Legendary Lake District mountaineer Doug Scott, the first Briton to climb Everest by the south west face, has died aged 79.
Mr Scott was diagnosed with an inoperable brain cancer earlier this year.
When he was diagnosed , his family said he was comfortable at his home in Caldbeck and was taking medication to alleviate the symptoms.
His climbing achievements are legendary, having made notable ascents of Changabang, Kangchenjunga, Nuptse and Shishapangma.
Mr Scott famously climbed down The Ogre in Pakistan — after becoming the first person to summit the 7,285 metre high mountain — with two broken legs.
On 40 expeditions to the high mountains of Asia he made 30 first ascents.
After the siege tactics on the great mountains in the 1970s, Mr Scott was a leading advocate of the lightweight Alpine-style expeditions which followed.
In 2011, he was awarded one of mountaineering’s highest honours, the Piolet D’Or Lifetime Achievement Award.
Mr Scott set up the charity Community Action Nepal (CAN) in 1997 to improve the standard of living in remote Himalayan communities and give something back to the mountain people who had helped him to achieve his mountaineering goals.
He and other mountaineers identified the need to improve the economic working practices of expedition porters, and this led them to realise that the communities they came from also faced major social problems – such as lack of health and education provision, and clean water – which needed to be tackled.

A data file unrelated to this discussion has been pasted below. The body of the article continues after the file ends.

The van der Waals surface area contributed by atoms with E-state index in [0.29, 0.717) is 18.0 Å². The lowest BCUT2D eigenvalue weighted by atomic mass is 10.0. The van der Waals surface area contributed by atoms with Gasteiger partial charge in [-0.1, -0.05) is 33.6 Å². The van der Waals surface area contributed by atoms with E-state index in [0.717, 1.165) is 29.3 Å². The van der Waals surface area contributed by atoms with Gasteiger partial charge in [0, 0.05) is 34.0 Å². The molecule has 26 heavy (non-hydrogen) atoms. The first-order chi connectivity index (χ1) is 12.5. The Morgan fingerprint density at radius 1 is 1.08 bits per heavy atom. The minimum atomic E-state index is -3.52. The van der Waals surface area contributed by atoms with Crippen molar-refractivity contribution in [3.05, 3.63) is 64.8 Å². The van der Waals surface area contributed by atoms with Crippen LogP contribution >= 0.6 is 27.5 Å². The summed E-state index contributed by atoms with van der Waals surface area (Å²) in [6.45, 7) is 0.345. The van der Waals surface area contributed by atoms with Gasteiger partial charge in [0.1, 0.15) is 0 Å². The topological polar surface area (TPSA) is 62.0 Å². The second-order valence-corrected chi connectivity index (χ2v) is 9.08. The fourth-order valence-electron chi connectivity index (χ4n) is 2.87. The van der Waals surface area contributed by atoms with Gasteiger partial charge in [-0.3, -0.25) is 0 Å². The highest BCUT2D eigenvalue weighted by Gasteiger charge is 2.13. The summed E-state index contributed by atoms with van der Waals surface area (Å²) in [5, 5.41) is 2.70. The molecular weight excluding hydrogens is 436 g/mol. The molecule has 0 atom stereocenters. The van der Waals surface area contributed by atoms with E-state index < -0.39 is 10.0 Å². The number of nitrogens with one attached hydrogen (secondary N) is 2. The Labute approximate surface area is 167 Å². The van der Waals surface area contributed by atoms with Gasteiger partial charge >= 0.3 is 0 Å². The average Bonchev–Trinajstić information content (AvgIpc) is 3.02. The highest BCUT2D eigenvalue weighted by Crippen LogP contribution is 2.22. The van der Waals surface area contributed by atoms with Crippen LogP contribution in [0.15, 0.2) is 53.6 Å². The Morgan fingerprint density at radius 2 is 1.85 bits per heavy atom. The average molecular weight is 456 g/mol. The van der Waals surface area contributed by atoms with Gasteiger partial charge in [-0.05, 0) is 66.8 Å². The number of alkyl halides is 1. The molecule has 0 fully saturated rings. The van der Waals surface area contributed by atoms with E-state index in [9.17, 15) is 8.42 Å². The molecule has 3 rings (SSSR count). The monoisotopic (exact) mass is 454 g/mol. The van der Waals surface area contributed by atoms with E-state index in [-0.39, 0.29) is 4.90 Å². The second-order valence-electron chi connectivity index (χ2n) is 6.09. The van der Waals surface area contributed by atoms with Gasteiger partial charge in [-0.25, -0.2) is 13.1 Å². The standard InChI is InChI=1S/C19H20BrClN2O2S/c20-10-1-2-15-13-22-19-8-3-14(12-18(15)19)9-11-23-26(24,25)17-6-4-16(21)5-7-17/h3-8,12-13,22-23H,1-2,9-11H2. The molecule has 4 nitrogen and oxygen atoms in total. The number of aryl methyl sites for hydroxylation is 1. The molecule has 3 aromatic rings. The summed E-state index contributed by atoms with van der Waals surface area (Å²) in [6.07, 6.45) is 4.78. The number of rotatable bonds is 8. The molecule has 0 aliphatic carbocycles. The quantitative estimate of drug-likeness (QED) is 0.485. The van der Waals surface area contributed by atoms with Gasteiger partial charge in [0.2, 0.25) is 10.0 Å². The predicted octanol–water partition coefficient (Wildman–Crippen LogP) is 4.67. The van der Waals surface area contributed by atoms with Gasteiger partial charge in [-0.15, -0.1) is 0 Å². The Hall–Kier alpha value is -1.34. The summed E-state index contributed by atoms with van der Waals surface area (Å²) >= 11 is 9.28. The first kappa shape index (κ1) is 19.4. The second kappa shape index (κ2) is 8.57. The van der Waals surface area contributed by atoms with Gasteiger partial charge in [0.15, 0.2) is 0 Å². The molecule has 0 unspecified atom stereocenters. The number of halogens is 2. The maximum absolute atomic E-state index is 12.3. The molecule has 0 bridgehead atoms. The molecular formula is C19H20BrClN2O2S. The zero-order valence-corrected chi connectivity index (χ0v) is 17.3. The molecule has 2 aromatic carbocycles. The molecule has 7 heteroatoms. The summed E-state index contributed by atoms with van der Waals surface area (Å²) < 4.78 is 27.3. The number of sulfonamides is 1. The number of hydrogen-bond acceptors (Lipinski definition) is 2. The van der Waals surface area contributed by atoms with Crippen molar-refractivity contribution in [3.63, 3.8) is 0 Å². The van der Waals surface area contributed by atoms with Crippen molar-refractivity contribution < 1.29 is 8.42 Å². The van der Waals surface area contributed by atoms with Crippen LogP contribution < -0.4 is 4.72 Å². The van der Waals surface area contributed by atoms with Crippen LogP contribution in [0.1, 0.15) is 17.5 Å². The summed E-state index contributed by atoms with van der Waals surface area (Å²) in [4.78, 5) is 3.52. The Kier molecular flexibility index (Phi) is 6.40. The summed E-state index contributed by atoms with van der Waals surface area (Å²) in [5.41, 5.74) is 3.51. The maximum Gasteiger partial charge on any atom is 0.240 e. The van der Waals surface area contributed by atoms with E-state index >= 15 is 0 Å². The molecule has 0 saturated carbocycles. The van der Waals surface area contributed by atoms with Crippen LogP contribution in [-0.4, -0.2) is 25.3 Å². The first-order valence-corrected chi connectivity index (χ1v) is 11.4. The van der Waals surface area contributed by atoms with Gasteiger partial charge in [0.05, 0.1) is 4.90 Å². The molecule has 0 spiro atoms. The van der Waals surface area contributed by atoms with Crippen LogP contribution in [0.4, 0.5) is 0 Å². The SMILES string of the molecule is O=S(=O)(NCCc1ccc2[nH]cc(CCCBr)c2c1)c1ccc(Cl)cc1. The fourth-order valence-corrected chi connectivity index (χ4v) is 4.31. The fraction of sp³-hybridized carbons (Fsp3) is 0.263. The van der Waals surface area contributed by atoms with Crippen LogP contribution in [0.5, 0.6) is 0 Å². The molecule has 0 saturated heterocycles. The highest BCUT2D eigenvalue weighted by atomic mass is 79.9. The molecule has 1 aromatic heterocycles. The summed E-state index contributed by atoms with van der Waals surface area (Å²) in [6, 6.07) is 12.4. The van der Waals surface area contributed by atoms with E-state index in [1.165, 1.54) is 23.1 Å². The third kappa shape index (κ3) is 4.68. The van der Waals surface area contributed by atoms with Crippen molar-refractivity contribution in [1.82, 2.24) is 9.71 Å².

Over the years CAN has supported more than 50 schools, health posts, porter rescue shelters and other community development projects.
In the earthquake that struck Nepal in 2015 the majority of communities CAN supported were devastated, but Doug went immediately into action. He was up at 3am every day liaising with CAN staff in Nepal, co-ordinating emergency relief and planning post-crisis recovery.
With CAN trustees, he spearheaded an earthquake fundraising campaign which raised £2.5 million to rebuild earthquake resistant schools and health posts in line with ‘Building Back Better’ principles.
For the last 25 years his passion for and commitment to the mountain people of Nepal remained a constant.
At the point when Mr Scott began to feel unwell in March this year his major concern was that CAN nurses and the communities they serve in North Gorkha had access to the medicines, equipment and PPE they would need in the face of the COVID-19 pandemic.
He was also worried about possible food shortages. He was greatly relieved when the CAN team in Nepal reported that CAN staff had everything in place to help protect these remote mountain communities.